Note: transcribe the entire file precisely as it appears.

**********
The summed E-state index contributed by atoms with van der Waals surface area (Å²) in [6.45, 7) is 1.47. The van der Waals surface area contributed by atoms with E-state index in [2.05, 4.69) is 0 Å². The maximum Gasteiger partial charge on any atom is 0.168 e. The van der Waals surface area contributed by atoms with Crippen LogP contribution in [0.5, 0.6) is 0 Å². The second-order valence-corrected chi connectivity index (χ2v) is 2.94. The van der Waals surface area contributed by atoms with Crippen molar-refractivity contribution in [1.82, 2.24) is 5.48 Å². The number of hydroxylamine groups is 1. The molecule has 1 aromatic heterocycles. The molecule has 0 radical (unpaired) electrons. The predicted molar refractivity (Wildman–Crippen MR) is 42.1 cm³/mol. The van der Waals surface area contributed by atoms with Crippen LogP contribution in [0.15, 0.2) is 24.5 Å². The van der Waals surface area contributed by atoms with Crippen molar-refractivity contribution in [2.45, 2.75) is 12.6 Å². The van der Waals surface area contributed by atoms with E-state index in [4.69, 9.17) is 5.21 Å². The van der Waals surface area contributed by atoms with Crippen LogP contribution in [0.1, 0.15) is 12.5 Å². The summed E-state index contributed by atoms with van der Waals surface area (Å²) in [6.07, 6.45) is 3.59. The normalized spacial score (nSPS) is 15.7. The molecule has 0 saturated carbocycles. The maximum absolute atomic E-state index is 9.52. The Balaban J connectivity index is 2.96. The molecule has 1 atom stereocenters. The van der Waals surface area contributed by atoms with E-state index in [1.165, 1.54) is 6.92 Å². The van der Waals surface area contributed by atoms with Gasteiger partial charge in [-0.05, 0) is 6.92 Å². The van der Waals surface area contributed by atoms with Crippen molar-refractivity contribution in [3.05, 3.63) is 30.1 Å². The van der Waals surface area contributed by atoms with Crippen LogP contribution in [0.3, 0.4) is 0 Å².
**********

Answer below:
The summed E-state index contributed by atoms with van der Waals surface area (Å²) in [6.45, 7) is 1.47. The van der Waals surface area contributed by atoms with E-state index in [2.05, 4.69) is 0 Å². The maximum Gasteiger partial charge on any atom is 0.168 e. The van der Waals surface area contributed by atoms with Crippen LogP contribution in [0.5, 0.6) is 0 Å². The second-order valence-corrected chi connectivity index (χ2v) is 2.94. The van der Waals surface area contributed by atoms with Crippen molar-refractivity contribution in [1.82, 2.24) is 5.48 Å². The number of hydroxylamine groups is 1. The molecule has 1 aromatic heterocycles. The molecule has 0 radical (unpaired) electrons. The predicted molar refractivity (Wildman–Crippen MR) is 42.1 cm³/mol. The van der Waals surface area contributed by atoms with Crippen LogP contribution in [0.15, 0.2) is 24.5 Å². The van der Waals surface area contributed by atoms with Crippen molar-refractivity contribution in [2.45, 2.75) is 12.6 Å². The van der Waals surface area contributed by atoms with E-state index in [4.69, 9.17) is 5.21 Å². The van der Waals surface area contributed by atoms with Crippen LogP contribution in [0.1, 0.15) is 12.5 Å². The summed E-state index contributed by atoms with van der Waals surface area (Å²) in [6.07, 6.45) is 3.59. The normalized spacial score (nSPS) is 15.7. The molecule has 0 saturated carbocycles. The maximum absolute atomic E-state index is 9.52. The Balaban J connectivity index is 2.96. The molecule has 1 atom stereocenters. The van der Waals surface area contributed by atoms with E-state index in [1.165, 1.54) is 6.92 Å². The van der Waals surface area contributed by atoms with Gasteiger partial charge in [-0.05, 0) is 6.92 Å². The van der Waals surface area contributed by atoms with Crippen molar-refractivity contribution in [3.05, 3.63) is 30.1 Å². The van der Waals surface area contributed by atoms with Crippen LogP contribution in [0.3, 0.4) is 0 Å².